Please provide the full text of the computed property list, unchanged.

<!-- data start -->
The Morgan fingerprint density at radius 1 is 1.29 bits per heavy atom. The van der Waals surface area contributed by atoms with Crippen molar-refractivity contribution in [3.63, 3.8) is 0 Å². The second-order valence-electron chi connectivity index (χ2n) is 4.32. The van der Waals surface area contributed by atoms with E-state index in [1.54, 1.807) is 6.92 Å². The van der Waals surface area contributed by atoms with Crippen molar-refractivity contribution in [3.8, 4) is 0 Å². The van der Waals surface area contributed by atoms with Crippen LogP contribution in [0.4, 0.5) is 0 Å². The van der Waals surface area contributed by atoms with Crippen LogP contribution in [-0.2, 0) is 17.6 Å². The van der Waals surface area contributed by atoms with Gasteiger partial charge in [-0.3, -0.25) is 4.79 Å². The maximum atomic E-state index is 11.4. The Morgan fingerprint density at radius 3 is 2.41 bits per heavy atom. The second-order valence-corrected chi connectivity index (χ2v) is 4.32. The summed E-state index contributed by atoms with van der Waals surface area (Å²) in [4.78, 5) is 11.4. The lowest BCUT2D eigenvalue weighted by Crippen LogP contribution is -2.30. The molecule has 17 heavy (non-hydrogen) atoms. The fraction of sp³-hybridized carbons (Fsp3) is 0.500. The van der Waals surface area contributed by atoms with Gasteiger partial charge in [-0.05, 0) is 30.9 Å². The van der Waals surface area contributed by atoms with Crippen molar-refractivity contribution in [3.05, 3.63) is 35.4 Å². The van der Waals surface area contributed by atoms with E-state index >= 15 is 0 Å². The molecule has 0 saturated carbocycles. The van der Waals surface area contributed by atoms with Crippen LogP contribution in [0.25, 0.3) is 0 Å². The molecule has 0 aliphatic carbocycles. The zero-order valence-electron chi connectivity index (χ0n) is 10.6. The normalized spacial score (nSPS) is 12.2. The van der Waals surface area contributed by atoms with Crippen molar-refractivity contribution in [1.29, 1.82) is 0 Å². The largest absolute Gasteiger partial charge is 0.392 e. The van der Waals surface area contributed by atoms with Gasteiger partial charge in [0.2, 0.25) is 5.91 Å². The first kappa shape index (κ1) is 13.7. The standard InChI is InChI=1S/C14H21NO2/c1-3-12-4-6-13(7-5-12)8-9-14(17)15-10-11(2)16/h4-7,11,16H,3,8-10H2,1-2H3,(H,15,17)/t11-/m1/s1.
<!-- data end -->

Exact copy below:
The Morgan fingerprint density at radius 1 is 1.29 bits per heavy atom. The van der Waals surface area contributed by atoms with Crippen molar-refractivity contribution in [3.63, 3.8) is 0 Å². The second-order valence-electron chi connectivity index (χ2n) is 4.32. The van der Waals surface area contributed by atoms with E-state index in [1.54, 1.807) is 6.92 Å². The van der Waals surface area contributed by atoms with Crippen molar-refractivity contribution in [3.8, 4) is 0 Å². The van der Waals surface area contributed by atoms with Crippen LogP contribution in [0.4, 0.5) is 0 Å². The van der Waals surface area contributed by atoms with Crippen LogP contribution in [-0.2, 0) is 17.6 Å². The van der Waals surface area contributed by atoms with Gasteiger partial charge in [-0.3, -0.25) is 4.79 Å². The maximum atomic E-state index is 11.4. The Morgan fingerprint density at radius 3 is 2.41 bits per heavy atom. The second-order valence-corrected chi connectivity index (χ2v) is 4.32. The summed E-state index contributed by atoms with van der Waals surface area (Å²) in [4.78, 5) is 11.4. The lowest BCUT2D eigenvalue weighted by Crippen LogP contribution is -2.30. The molecule has 17 heavy (non-hydrogen) atoms. The fraction of sp³-hybridized carbons (Fsp3) is 0.500. The van der Waals surface area contributed by atoms with Gasteiger partial charge in [-0.05, 0) is 30.9 Å². The van der Waals surface area contributed by atoms with Crippen molar-refractivity contribution in [3.05, 3.63) is 35.4 Å². The van der Waals surface area contributed by atoms with E-state index >= 15 is 0 Å². The molecule has 0 saturated carbocycles. The van der Waals surface area contributed by atoms with Crippen LogP contribution in [0.25, 0.3) is 0 Å². The molecule has 0 aliphatic carbocycles. The zero-order valence-electron chi connectivity index (χ0n) is 10.6. The normalized spacial score (nSPS) is 12.2. The van der Waals surface area contributed by atoms with Crippen molar-refractivity contribution in [1.29, 1.82) is 0 Å². The largest absolute Gasteiger partial charge is 0.392 e. The van der Waals surface area contributed by atoms with Gasteiger partial charge in [0.2, 0.25) is 5.91 Å². The first kappa shape index (κ1) is 13.7. The standard InChI is InChI=1S/C14H21NO2/c1-3-12-4-6-13(7-5-12)8-9-14(17)15-10-11(2)16/h4-7,11,16H,3,8-10H2,1-2H3,(H,15,17)/t11-/m1/s1.